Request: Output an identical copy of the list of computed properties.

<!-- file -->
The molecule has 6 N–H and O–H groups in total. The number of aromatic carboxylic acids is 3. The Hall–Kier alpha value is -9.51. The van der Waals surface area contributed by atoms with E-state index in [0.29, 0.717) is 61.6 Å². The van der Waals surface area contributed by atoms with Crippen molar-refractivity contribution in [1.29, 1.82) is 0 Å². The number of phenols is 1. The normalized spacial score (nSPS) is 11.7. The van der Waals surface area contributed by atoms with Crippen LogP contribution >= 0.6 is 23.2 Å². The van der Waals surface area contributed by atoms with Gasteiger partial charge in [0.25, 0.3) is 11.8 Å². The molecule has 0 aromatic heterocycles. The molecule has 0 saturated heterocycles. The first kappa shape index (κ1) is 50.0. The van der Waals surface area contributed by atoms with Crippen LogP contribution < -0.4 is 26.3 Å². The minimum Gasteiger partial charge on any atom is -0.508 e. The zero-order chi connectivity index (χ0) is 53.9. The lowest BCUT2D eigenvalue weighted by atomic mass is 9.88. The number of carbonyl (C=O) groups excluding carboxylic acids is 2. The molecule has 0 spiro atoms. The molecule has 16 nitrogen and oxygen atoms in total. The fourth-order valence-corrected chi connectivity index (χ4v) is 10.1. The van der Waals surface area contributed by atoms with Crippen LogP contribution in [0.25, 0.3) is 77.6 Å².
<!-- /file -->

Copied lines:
The molecule has 6 N–H and O–H groups in total. The number of aromatic carboxylic acids is 3. The Hall–Kier alpha value is -9.51. The van der Waals surface area contributed by atoms with E-state index in [0.29, 0.717) is 61.6 Å². The van der Waals surface area contributed by atoms with Crippen molar-refractivity contribution in [1.29, 1.82) is 0 Å². The number of phenols is 1. The normalized spacial score (nSPS) is 11.7. The van der Waals surface area contributed by atoms with Crippen LogP contribution >= 0.6 is 23.2 Å². The van der Waals surface area contributed by atoms with Gasteiger partial charge in [0.25, 0.3) is 11.8 Å². The molecule has 0 aromatic heterocycles. The molecule has 0 saturated heterocycles. The first kappa shape index (κ1) is 50.0. The van der Waals surface area contributed by atoms with Crippen LogP contribution < -0.4 is 26.3 Å². The minimum Gasteiger partial charge on any atom is -0.508 e. The zero-order chi connectivity index (χ0) is 53.9. The lowest BCUT2D eigenvalue weighted by atomic mass is 9.88. The number of carbonyl (C=O) groups excluding carboxylic acids is 2. The molecule has 0 spiro atoms. The molecule has 16 nitrogen and oxygen atoms in total. The fourth-order valence-corrected chi connectivity index (χ4v) is 10.1. The van der Waals surface area contributed by atoms with Crippen LogP contribution in [0.25, 0.3) is 77.6 Å².